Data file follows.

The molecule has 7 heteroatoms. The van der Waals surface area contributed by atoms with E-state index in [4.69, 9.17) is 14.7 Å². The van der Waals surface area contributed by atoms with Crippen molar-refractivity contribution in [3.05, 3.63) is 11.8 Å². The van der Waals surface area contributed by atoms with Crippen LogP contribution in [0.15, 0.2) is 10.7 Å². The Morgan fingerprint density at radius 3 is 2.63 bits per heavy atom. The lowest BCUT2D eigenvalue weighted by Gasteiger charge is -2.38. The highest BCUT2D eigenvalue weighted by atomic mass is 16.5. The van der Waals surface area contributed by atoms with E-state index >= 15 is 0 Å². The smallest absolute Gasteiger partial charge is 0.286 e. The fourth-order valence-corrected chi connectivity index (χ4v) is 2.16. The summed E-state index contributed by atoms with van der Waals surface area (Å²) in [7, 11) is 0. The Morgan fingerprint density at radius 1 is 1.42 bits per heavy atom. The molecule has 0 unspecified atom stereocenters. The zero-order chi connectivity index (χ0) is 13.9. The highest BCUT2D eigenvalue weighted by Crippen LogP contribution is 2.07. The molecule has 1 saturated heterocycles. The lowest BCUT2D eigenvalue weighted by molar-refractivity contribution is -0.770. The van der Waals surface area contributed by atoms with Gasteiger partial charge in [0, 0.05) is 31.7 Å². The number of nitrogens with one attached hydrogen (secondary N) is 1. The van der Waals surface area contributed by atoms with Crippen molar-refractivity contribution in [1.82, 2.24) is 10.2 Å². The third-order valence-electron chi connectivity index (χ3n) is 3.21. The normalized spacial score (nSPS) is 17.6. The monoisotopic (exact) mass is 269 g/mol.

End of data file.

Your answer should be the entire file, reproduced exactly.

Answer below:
The molecule has 7 heteroatoms. The van der Waals surface area contributed by atoms with E-state index in [4.69, 9.17) is 14.7 Å². The van der Waals surface area contributed by atoms with Crippen molar-refractivity contribution in [3.05, 3.63) is 11.8 Å². The van der Waals surface area contributed by atoms with Crippen LogP contribution in [0.15, 0.2) is 10.7 Å². The Morgan fingerprint density at radius 3 is 2.63 bits per heavy atom. The lowest BCUT2D eigenvalue weighted by Gasteiger charge is -2.38. The highest BCUT2D eigenvalue weighted by atomic mass is 16.5. The van der Waals surface area contributed by atoms with E-state index >= 15 is 0 Å². The smallest absolute Gasteiger partial charge is 0.286 e. The fourth-order valence-corrected chi connectivity index (χ4v) is 2.16. The summed E-state index contributed by atoms with van der Waals surface area (Å²) in [7, 11) is 0. The Morgan fingerprint density at radius 1 is 1.42 bits per heavy atom. The molecule has 0 unspecified atom stereocenters. The zero-order chi connectivity index (χ0) is 13.9. The highest BCUT2D eigenvalue weighted by Crippen LogP contribution is 2.07. The molecule has 1 saturated heterocycles. The lowest BCUT2D eigenvalue weighted by molar-refractivity contribution is -0.770. The van der Waals surface area contributed by atoms with Gasteiger partial charge in [0, 0.05) is 31.7 Å². The number of nitrogens with one attached hydrogen (secondary N) is 1. The van der Waals surface area contributed by atoms with Crippen molar-refractivity contribution in [1.82, 2.24) is 10.2 Å². The third-order valence-electron chi connectivity index (χ3n) is 3.21. The normalized spacial score (nSPS) is 17.6. The monoisotopic (exact) mass is 269 g/mol.